The Science and Technology Select Committee of the House of Lords – the upper house of the U.K. Parliament – last week published the findings of its four-month investigation in a seminal report.
The Report, Genetically Modified Insects, recognises that GM insects have considerable potential to help address a range of challenges.
The findings were welcomed by pioneering pest control company Oxitec, which has produced a GM Mediterranean fruit fly to be trialled in Australia.
“The sheer disease burden means that all avenues should be explored, and the positive outcome from Oxitec’s dengue fever field trials should be capitalized on,” the report said.
“This potential must be explored; it would be a mistake not to pursue GM insect technologies for a range of potential applications.”
The Committee also calls for more funding support “to maintain the UK’s position as a world-leader in GM insect technology,” and for improvements in regulation “to ensure that the regulatory regime is fit-for-purpose”.
Chair of the Committee Lord Selborne said “GM insect technologies have the potential…to save countless lives worldwide.”
“Our report concludes that the UK Government has a moral duty to test the potential of this technology, for the long-term benefit of those countries where diseases like dengue and malaria are indiscriminate killers.”
Oxitec says it is the only GM insect company in the world, and develops solutions to control insect pests that spread disease and damage crops in a way that is safe, sustainable and environmentally friendly.
The self-limiting insect control developed by Oxitec has been trialled against dengue fever-carrying mosquitoes in several countries, successfully reducing target insect populations by over 90% – an unprecedented level of control.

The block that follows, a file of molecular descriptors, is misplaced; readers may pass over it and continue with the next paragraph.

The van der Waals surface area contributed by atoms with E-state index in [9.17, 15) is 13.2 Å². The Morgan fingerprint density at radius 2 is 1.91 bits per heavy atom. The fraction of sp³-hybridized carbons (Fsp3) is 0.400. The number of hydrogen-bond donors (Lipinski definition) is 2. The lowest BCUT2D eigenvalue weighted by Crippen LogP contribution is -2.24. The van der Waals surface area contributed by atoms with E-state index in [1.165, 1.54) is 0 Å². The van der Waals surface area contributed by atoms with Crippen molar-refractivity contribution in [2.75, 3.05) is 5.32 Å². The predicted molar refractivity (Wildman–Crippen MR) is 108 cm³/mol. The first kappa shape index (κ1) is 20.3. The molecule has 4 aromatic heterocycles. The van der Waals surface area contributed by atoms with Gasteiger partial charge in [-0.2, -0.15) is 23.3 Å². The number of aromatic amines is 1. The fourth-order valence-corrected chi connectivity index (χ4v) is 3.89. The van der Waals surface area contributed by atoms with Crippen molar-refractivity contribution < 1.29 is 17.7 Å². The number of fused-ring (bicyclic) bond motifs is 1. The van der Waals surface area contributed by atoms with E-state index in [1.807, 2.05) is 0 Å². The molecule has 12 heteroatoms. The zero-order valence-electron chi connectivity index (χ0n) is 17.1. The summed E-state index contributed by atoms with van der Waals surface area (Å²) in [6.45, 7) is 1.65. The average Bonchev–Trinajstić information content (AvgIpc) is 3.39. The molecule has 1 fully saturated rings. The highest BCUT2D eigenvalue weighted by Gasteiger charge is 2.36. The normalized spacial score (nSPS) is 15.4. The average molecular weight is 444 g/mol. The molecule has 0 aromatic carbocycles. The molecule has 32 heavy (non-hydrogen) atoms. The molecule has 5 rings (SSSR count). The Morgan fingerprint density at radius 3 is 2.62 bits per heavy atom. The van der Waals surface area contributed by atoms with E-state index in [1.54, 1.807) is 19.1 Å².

This approach has now been approved by the National Biosafety Committee in Brazil (CTNBio) for use throughout the country and the city of Piracicaba is leading the way with the world’s first municipal partnership releasing Oxitec mosquitoes.
Oxitec’s Medfly has also been approved for outdoor trials in Brazil and its diamondback moth is currently being trialled in the US.
The environmental profile of this mating-based approach is of particular benefit because Oxitec mosquitoes only control the target pest, leaving other species unaffected.
In addition, the approach is self-limiting; the released GM insects and their offspring die, which means that the pest population can be precisely targeted and controlled, and the released GM insects do not persist in the environment. Oxitec’s insects also carry a fluorescent marker that aids monitoring through simple identification.
“We are delighted that the House of Lords, following a highly rigorous process, has come out with such a strong statement of support,” Oxitec CEO Hadyn Parry said.
“Our focus has always been on helping to stop mosquito borne diseases, but like us, the Committee also recognises the considerable potential in agriculture.
“We urge the UK Government to act on the direction of this report and help us bring this approach to countries labouring under the threat of diseases such as Dengue, Chikungunya and Zika Virus.”
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